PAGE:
Ricks Interviews Jim Frederick on a 101st War Crime


I would say a lot of it had to do with them falling into a very muddled period of extreme strategic breakdown. They were at the tail end of the seek and destroy era of terrorist hunting, and it was not going well. This was the absolute darkest era of the war, when the men knew in their hearts that what they were being asked to do was not working, but there were no better alternatives at the time.

I was blessed by the fact that a lot of men I interviewed, on up to captains and majors, and sergeants first class and first sergeants were really, really rubbed raw about their experience and decided, eyes wide open, that they were going to be 100 percent candid with me….

But when I started getting to the lieutenant colonel and colonel level of my research, thats when I perceived that the Army field grade officer mutual protection society started to kick in. According to them, everybody was just a great officer, and everybody did helluva job, and nobody was to blame for anything bad that happened.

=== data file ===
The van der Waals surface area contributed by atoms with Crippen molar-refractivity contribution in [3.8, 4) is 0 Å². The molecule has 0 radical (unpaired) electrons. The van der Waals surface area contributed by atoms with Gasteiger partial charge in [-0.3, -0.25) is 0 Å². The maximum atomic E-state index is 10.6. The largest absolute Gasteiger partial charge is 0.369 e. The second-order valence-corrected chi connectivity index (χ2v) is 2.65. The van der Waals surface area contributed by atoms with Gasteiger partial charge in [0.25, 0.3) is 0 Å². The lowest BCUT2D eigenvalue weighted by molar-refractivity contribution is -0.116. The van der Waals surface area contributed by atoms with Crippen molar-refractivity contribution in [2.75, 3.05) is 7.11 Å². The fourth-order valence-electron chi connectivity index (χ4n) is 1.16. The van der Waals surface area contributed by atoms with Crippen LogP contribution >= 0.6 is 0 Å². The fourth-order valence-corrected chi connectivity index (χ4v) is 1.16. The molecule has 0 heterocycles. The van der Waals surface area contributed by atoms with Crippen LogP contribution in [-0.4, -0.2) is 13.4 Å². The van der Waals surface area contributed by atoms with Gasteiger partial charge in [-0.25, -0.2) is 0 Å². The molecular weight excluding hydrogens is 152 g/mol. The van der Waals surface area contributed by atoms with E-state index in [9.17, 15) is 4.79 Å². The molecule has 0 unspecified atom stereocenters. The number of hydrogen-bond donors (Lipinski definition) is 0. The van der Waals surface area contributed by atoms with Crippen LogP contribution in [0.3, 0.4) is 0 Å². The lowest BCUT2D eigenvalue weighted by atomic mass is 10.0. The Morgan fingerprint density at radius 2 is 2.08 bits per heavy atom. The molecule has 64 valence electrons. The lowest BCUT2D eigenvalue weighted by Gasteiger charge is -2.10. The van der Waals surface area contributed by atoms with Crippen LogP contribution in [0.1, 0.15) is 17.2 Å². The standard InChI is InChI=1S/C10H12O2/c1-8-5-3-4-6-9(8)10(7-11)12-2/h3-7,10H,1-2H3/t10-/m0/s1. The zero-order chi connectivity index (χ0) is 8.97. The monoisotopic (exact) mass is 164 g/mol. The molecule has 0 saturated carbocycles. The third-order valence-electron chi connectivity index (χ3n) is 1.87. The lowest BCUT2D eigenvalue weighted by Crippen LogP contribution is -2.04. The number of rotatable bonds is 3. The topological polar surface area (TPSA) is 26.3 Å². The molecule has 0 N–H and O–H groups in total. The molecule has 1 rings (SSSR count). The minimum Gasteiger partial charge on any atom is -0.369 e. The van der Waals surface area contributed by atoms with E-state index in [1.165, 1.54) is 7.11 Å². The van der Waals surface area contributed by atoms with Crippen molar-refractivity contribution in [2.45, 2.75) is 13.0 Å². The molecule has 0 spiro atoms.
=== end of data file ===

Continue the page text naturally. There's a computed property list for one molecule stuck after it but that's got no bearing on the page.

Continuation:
The first paragraph on the moral effect of executing the strategically aimless “terrorist hunting” deployments resonates strongly with my experience.

The second and third are very satisfying to see (perhaps for the first time in the GWOT era) in print.

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